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Not Now

The Southwestern Historical Quarterly, Volume 74, July 1970 - April, 1971

Notes and Documents
Cattlemen, Packers, and Government:
Retreating Individualism on the Texas Range
ly. A traveling journalist wrote of them as men of "integrity,
honor, and education." Joseph G. McCoy, the promoter of the long
drives to Kansas, saw them as endowed with "bold self-reliance" and
"superior talents." A versemaker called them "Wielders of power that
verges on the Infinite itself . . . Keepers of keys to life's most hidden
mysteries! . .. [and] master[s] of the art of arts." They pictured them-
selves as "broad in their views, brave and chivalrous in their nature,
asking only from others that which they would be willing to grant
under similar circumstances." Supposedly their life under the sun
and stars was spent in "communion with God," and it made them
"generous and hospitable, courageous and honest. . . ."' They were
these things and more, but when the tributes ceased, one fact was
undeniable: the lords of brush country and plain were capitalists
bent on profit. By the early years of the twentieth century, reminisced
Mrs. Carl G. Goodman, a Panhandle ranchman's daughter, the effort
was afoot to turn a once "fascinating sport" into a "profitable and
interesting business.""
But economic gain on the Texas range, as elsewhere in the realm of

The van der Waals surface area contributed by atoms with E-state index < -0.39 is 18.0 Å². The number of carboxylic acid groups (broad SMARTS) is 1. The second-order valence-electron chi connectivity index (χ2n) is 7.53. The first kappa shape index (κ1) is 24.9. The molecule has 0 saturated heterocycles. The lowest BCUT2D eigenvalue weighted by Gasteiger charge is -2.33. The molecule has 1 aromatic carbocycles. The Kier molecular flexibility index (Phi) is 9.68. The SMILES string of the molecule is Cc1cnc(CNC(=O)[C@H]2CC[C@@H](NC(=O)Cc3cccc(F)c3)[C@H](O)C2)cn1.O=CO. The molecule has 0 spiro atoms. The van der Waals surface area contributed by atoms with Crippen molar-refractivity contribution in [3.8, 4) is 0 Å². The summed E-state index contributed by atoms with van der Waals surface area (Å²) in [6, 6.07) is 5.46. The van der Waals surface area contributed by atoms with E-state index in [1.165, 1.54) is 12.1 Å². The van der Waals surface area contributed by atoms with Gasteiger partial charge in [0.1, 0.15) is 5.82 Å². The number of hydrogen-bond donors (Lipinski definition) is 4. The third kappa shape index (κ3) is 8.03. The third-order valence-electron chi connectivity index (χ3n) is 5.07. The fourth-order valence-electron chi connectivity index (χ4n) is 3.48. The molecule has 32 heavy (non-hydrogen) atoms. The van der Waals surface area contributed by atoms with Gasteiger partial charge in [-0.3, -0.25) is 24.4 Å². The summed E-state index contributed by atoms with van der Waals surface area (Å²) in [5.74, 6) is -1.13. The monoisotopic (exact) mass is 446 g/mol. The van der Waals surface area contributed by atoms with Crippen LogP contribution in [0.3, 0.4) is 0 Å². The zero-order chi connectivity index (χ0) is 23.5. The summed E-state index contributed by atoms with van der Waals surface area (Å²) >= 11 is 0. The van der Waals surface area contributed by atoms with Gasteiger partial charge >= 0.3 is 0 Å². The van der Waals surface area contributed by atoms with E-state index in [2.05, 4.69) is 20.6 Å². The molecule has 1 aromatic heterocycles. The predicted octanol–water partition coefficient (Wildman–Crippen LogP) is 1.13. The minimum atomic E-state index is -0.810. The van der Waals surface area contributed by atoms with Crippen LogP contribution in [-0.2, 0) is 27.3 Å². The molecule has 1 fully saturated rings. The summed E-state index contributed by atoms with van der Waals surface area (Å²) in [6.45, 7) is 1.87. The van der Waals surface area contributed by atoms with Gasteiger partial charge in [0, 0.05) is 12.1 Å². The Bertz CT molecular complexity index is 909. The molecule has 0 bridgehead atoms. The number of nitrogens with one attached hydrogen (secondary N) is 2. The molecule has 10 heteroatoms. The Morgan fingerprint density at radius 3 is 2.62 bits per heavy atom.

American enterprise, required stability. That proved elusive, however,
and from the mid-i88o's to the early 192o's, its absence attended the
*The author, an associate professor of history at Southwest Texas State University,
wishes to acknowledge the financial aid provided in the preparation of this article by the
Organized Research fund, Angelo State University.
'References appear in the order of quotes cited: "Stock Interests in Texas," National
Live-Stock Journal [Chicago], XIII (September, 1882), 416; Joseph G. McCoy, Historic
Sketches of the Cattle Trade of the West and Southwest, ed. Ralph P. Bieber (Glendale,
1940), 381, 405; The Cattleman, XIV (January, 1928), 14; Ike T. Pryor, address before
the Trans-Mississippi Commercial Congress, Kansas City, Mo., December [?], 19o6, in
Pryor (Ike T.) Speeches, 1899-1923 (Archives, University of Texas Library, Austin), 184;
The Cattleman, II (May, 1916), 2o. In a recent autobiographical account, A. C. Greene,
a West Texan, contends that many of the characters of his youth believed that the cattle
industry was ordained by God. A Personal Country (New York, 1969), 23.
"The Cattleman, IX (March, 1923), 119.

Texas State Historical Association. The Southwestern Historical Quarterly, Volume 74, July 1970 - April, 1971. Austin, Texas. The Portal to Texas History. Accessed May 4, 2016.

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